4. energy supply activities;
5. nuclear, solar and renewable energy, and other advanced energy technologies;
6. uranium supply and enrichment, and Department of Energy waste management and environment, safety, and health activities, as appropriate;
7. fossil energy research and development;
8. clean coal technology;
9. energy conservation research and development;
10. energy aspects of climate change;
11. pipeline research, development, and demonstration projects;
12. energy and environmental standards;
13. energy conservation, including building performance, alternate fuels for and improved efficiency of vehicles, distributed power systems, and industrial process improvements;
14. Environmental Protection Agency research and development programs;
15. National Oceanic and Atmospheric Administration, including all activities related to weather, weather services, climate, the atmosphere, marine fisheries, and oceanic research;
16. risk assessment activities; and
17. scientific issues related to environmental policy, including climate change.
The subcommittee recently held a hearing on greenhouse gas emissions. Maybe all of this work will convince the climate change deniers (euphemistically "skeptics"), including those in Congress.
Subcommittee on Investigations and Oversight
The subcommittee is chaired by Brad Miller of North Carolina and Paul Broun of Georgia is the ranking member. This committee has the power to initiate investigations into Executive Branch agencies under the committee's jurisdiction. Most recently, the subcommittee announced that they will continue to investigate the infamous toxic trailers in which Hurricane Katrina refugees were housed.
Subcommittee on Research and Science Education
The Subcommittee is chaired by Daniel Lipinski from Illinois and the ranking member is Vernon J. Ehlers of Michigan. When we grouse that the federal government should be doing more to encourage science and technology education, these are the people setting the priorities.
The subcommittee's jurisdiction includes:
1. the Office of Science and Technology Policy;
2. all scientific research, and scientific and engineering resources (including human resources), math, science and engineering education;
3. intergovernmental mechanisms for research, development, and demonstration and cross-cutting programs;
4. international scientific cooperation;
5. National Science Foundation, including earthquake programs;
6. university research policy, including infrastructure and overhead;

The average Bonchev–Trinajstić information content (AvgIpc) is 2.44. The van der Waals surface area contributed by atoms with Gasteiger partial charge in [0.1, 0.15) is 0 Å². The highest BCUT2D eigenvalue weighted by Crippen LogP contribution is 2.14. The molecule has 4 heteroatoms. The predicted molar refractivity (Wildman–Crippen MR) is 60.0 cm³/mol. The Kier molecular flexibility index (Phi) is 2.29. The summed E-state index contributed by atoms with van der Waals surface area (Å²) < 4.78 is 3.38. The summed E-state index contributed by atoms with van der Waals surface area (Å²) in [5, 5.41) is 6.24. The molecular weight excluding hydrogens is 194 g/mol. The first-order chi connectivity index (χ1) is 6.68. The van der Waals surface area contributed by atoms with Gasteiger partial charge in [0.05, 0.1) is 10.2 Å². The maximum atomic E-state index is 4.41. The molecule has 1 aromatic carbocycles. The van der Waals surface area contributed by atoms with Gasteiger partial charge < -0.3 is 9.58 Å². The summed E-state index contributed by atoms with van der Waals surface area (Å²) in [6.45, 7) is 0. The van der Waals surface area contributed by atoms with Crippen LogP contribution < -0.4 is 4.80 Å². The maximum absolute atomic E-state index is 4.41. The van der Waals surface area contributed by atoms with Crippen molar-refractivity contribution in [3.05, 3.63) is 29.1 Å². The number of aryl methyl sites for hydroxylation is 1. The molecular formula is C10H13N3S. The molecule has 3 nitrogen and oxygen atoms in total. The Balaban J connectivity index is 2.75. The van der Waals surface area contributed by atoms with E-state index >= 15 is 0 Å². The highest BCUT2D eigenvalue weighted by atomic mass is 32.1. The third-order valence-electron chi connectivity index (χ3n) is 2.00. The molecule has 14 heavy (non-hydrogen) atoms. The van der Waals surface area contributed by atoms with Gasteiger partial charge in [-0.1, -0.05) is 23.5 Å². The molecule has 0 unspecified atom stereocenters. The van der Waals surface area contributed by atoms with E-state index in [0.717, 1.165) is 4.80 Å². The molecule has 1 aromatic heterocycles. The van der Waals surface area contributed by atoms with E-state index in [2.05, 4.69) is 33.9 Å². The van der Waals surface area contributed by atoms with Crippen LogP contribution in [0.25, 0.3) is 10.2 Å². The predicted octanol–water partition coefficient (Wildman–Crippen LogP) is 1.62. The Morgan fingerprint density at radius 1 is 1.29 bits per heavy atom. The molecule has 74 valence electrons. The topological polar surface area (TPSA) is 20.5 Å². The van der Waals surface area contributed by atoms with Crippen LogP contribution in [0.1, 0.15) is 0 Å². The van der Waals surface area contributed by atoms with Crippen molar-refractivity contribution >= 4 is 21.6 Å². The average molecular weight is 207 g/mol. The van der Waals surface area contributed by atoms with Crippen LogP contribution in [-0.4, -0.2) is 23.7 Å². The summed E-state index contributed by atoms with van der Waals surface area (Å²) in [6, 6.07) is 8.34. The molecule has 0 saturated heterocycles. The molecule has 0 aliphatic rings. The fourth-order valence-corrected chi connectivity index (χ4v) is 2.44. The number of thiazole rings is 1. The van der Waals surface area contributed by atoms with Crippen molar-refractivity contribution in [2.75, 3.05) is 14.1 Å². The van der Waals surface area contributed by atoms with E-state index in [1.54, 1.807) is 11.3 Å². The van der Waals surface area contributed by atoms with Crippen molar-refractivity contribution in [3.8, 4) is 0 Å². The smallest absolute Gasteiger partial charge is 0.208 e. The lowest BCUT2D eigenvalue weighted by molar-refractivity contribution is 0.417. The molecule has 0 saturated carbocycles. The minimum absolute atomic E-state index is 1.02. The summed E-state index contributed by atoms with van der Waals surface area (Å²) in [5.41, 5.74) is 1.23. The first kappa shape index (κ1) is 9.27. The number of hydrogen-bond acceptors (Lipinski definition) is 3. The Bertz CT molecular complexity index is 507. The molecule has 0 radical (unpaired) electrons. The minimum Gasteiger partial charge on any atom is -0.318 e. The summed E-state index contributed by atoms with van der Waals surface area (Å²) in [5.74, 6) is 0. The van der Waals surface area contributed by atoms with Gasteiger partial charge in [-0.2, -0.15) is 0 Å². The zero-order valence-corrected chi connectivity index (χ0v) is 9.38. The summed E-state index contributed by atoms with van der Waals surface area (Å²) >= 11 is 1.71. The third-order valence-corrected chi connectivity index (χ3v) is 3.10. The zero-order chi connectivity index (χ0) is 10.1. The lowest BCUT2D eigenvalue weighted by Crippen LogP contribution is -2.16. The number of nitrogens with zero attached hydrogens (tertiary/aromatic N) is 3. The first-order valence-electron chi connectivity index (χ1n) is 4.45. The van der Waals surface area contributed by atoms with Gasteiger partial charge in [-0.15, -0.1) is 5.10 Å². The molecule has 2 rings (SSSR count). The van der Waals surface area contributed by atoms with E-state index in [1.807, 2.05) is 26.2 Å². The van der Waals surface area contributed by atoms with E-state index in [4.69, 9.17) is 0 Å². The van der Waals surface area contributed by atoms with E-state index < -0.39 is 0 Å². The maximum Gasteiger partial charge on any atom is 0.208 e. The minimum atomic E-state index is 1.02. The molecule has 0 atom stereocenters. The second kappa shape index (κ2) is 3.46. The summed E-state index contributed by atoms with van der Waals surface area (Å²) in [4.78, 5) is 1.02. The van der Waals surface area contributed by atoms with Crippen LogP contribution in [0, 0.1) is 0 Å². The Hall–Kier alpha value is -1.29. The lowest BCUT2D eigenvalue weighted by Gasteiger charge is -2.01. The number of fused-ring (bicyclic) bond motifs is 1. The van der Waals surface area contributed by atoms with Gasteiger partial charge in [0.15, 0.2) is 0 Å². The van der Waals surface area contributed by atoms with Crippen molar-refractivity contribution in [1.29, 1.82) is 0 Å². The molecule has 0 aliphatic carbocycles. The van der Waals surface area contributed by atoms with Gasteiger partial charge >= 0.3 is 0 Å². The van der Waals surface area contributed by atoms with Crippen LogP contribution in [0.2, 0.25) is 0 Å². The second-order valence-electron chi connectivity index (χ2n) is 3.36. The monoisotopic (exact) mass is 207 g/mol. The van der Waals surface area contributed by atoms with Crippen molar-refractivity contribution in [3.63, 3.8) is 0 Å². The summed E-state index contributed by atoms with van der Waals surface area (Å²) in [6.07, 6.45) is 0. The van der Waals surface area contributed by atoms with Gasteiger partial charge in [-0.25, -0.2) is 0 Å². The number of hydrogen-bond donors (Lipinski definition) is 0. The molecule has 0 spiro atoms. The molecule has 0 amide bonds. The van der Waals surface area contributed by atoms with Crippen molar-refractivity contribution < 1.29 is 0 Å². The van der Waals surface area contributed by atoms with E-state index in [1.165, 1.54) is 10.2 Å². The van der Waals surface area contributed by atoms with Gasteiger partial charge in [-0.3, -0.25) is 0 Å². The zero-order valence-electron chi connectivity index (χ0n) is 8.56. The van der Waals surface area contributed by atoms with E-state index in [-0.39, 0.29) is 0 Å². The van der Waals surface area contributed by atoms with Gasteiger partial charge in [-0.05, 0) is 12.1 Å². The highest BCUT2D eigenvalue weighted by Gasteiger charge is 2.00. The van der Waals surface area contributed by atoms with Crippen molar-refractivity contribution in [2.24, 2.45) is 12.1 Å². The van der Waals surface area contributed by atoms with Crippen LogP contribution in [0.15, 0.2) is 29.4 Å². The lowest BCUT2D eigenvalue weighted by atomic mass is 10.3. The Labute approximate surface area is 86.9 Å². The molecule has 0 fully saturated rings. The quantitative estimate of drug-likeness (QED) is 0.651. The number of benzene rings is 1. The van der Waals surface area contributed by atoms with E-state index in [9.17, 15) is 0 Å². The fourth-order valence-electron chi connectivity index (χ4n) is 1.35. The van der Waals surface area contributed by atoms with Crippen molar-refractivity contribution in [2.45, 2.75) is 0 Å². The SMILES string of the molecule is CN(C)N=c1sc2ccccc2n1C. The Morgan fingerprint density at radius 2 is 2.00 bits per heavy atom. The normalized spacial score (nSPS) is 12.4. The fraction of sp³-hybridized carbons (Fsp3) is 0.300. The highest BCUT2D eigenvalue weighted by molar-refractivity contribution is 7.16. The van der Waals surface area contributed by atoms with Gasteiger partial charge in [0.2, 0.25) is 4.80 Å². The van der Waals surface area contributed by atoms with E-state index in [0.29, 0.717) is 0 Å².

7. university research partnerships, including those with industry;
8. science scholarships;
9. computing, communications, and information technology;
10. research and development relating to health, biomedical, and nutritional programs;
11. to the extent appropriate, agricultural, geological, biological and life sciences research; and
12. materials research, development, and demonstration and policy.
Most recently, the committee held a hearing on informal Science, Technology, Engineering and Mathematics (STEM) education. This includes learning at museums, aquariums, zoos and on the Internet.
Subcommittee on Space & Aeronautics
The subcommittee is chaired by Gabrielle Giffords from Arizona and Pete Olson from Texas is the ranking member. This subcommittee essentially serves the full committee's original function 50 years ago. They are primarily focused on space travel and exploration. Formally, the subcommittee has jurisdiction over:
1. national space policy, including access to space;
2. sub-orbital access and applications;
3. National Aeronautics and Space Administration and its contractor and government-operated labs;
4. space commercialization, including the commercial space activities relating to the Department of Transportation and the Department of Commerce;
5. exploration and use of outer space;
6. international space cooperation;
7. the National Space Council;
8. space applications, space communications and related matters;
9. earth remote sensing policy;
10. civil aviation research, development, and demonstration;
11. research, development, and demonstration programs of the Federal Aviation Administration; and
12. space law.
The committee's most recent announcement was the assignment of committee members. They did recently hold a hearing on the use of biofuels in aviation.
For further discussion of space topics, Vladislaw's daily Americans in Space series is highly recommended.
That's about it for this week. Next week's diary will consider the House and Senate Ethics Committees.